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Tag Archives: Image editing
“There are some people looking to play the guitar. There’s other people looking for a sound. I was looking for a sound…”. Keith Richards, from his biography, “Life.“ This quote really struck me as I was in the process of thinking about this post. I’ve been grappling with the idea of finding my voice in photography, and I don’t think I’ve found one yet. That feels like a question for others to answer. At the same time I wonder if it matters?. Maybe a better question is to ask when does it matter? I’ve reached out to a few artists in pursuit of a perspective to share on this issue. Here is what the early, and maybe predictable responses, are:
1) “If I develop a style, I’ve stopped evolving.” Christian S., founder of the band Catchpenny;
2) “I shoot all over the map. I hope that never stops.” Martin B., photographer;
3) “You need to have a unique voice in your work.” Debra W., Creative Consultant to the advertising industry;
I can remember a moment in a photo workshop, early in my workshop process, a teacher challenging us to “examine what it is you want to say in your photography.” At the time I thought, “I have no bloody idea. I’ve already failed. I just like taking pictures, pretty pictures, fun pictures. Landscape pictures. Isn’t that enough?” It was frustrating? No one talked about the what where when how or why of finding my voice. It was just asserted that I must find one. This caused problems for both hemisphere’s of my brain. The right just wants to create within the moment, damn the idea of what I want to say (which may or may not be coming through) and the left brain says, “wait a moment, you must shoot this to your style.”
Then came an evening recently when the image above was shot. I’ve decided to do a lot of experimenting with my studio/portrait photography and dragged my friend John into the studio to experiment with some unusual lighting conditions. The experiment quickly failed and I became a little frustrated. John was great and helped talk through what it was I didn’t like. What I didn’t like was that I kept wanting to run from the experimental conditions right back to what I knew. My style, my voice, my look in the studio. There was quite a little battle taking place in me. An important battle.
So, the rhetorical questions I’m still struggling with:
1) Am I taking pictures or creating a sound, a voice?
2) Is it important to have a voice and if so, where when and why?
3) How do I manage the struggle to fall back on what I know how to do, what’s comfortable, what I shot a hundred times before vs. trying something truly new to me? There are real costs associated with failed experiments.
I’d love to hear from you on these questions – as they relate to your own photographic process, your life process, your entrepreneurial process.
About the image: John is a part of a small, brave group of souls who surf Lake Superior during the late fall, winter and early spring storms. By most accounts, totally insane. We wanted to capture a look – a feel consistent with the idea and I was inspired by some lighting I saw recently that I thought would be a great fit for the mood. It quickly failed in my eyes and we decided to finish on some more conventional approaches, just to keep productive. The final look of the image is my own secret sauce of editing, not a photoshop/lightroom plugin – no “auto awesome” button here. (Quoting a good man, Markus Mangold).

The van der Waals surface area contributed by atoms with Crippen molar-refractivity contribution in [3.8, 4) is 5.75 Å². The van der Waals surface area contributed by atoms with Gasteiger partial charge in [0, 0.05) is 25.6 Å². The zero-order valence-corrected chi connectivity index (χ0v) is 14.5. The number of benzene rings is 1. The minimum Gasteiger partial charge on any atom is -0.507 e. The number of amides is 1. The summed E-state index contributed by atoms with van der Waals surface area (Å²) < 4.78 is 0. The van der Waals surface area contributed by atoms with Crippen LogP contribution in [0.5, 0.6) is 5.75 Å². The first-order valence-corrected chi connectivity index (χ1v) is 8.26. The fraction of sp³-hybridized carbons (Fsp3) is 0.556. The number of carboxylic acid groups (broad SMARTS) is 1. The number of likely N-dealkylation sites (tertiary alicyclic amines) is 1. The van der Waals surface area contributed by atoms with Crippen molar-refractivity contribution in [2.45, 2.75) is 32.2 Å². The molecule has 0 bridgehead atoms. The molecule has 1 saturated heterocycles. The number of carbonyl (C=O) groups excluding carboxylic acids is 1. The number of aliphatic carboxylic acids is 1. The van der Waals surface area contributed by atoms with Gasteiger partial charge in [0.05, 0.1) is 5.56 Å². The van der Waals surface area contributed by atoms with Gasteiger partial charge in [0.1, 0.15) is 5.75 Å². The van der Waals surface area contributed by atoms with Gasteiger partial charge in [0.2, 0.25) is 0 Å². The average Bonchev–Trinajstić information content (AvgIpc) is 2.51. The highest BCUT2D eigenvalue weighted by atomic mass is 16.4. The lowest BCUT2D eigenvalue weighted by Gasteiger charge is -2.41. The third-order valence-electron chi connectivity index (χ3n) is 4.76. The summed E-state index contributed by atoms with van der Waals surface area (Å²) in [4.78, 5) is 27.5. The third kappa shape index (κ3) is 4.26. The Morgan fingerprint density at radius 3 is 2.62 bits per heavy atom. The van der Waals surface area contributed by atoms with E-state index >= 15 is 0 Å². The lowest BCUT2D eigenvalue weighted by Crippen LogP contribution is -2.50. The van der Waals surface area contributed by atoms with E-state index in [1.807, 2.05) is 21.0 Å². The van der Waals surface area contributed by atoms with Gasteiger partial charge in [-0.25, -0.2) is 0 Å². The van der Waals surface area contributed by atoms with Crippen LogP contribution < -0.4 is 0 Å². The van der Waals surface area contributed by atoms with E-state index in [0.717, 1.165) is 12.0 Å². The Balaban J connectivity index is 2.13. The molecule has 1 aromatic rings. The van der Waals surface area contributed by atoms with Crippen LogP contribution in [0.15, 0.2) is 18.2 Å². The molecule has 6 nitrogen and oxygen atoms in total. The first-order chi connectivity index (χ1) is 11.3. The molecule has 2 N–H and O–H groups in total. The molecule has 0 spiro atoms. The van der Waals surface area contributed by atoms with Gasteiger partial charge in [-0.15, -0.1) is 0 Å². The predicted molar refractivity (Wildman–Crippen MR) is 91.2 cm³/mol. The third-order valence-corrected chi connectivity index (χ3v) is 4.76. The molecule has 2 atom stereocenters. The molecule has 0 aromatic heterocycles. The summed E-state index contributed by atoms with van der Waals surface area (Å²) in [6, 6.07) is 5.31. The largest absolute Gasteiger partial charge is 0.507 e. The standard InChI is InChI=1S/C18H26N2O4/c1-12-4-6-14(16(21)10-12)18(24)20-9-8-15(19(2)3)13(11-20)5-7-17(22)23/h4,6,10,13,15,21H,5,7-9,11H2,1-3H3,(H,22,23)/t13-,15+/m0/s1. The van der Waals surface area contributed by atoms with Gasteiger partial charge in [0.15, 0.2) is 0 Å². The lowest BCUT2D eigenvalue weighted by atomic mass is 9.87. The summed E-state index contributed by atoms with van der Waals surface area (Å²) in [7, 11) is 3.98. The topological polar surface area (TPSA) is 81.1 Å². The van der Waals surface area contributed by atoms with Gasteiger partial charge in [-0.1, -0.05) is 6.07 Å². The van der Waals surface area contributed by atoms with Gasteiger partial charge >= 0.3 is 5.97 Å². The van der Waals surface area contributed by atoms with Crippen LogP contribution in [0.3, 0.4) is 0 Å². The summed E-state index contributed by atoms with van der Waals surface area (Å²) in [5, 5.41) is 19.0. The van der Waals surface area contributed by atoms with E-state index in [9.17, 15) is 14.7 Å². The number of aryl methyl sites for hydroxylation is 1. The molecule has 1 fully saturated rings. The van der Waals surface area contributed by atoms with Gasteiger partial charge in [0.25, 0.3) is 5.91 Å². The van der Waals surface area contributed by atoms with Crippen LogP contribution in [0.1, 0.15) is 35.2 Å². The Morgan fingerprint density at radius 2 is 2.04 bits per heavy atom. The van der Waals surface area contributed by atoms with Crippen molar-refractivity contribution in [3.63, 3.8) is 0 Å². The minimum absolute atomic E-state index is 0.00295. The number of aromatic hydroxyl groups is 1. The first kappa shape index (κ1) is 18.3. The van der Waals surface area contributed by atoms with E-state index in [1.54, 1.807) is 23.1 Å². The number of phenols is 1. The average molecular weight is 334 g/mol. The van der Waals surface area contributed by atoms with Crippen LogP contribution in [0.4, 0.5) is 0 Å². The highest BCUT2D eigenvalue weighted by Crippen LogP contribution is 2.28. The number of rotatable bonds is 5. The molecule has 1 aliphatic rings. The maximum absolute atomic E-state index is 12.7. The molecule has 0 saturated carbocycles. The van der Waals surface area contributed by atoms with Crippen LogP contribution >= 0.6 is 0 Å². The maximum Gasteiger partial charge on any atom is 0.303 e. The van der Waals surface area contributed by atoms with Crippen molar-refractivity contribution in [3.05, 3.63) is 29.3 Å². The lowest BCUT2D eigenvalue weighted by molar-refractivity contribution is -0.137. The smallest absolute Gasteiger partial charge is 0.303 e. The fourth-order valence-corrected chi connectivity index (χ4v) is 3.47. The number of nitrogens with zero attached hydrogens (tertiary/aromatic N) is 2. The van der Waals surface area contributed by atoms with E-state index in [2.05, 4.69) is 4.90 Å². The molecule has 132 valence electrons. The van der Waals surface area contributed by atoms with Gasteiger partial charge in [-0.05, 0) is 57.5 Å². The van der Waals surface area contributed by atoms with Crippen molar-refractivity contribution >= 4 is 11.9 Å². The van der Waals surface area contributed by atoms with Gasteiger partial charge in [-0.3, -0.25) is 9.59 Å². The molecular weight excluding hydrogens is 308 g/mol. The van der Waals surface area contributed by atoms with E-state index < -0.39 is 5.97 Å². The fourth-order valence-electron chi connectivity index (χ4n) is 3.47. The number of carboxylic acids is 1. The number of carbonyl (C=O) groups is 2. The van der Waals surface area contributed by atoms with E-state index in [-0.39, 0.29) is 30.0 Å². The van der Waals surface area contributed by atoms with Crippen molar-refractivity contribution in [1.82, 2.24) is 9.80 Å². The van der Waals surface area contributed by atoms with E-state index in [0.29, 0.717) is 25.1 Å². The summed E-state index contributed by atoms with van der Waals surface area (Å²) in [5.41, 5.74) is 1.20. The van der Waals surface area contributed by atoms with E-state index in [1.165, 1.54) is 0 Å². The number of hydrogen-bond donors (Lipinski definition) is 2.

In my previous post I introduced you to this studio portrait, using 5 strobe lights. In this post I’ve developed a tutorial on the actual shoot with Terry, the model. This is the first part of a two part tutorial. In part two, I go through my post-process on this image in Photoshop.
A good friend and photography, Chet Ellingson, turned me on to this guy…Eric Curry and his series of photographic paintings titled American Pride and Passion. There is something about the look, the craft, the intensity of post production, the taking of images and turning them into paintings that really turns me on. And make no mistake, Eric Curry is a painter and his understanding of the flow of light demonstrates this fact. I hope you enjoy it as much as I have and be sure to watch the video tutorials. He shoots hundreds of frames and blends them in Adobe Photoshop. Wow. I’m already putting together two shoots based on this technique and look forward to sharing them with you all. This is really cool work…please share via Facebook or other social media outlets using the menu below the post.
Its really fun to go back through the terrabites of harddrive, search raw images for something you missed. Found one I’d forgotten about and decided to post it.
This image is timely. I recently publish some of my tutorial content on Mark Johnson’s Photoshop website. It was the tutorial on split ND filters. Today’s image is HEAVILY filtered.
This was shot mid-day at the Pismo Beach Pier in California. I started with a Singh Ray Blue Gold Circular Polarizer. Polarizing in general and the BG specifically are favorites of mine when I’m considering black and white images. They provide a higher degree of contrast in water and sky right out of the camera. I like contrast.
On top of that I hung a 4 stop piece of ND glass, and then a two stop Split ND for the sky. Wasn’t sure where all this was headed. Just experimenting at this point.
Maybe that’s the lesson. Sometimes concepts are useful, sometimes its just great to go out and experiment.
Hope you enjoy.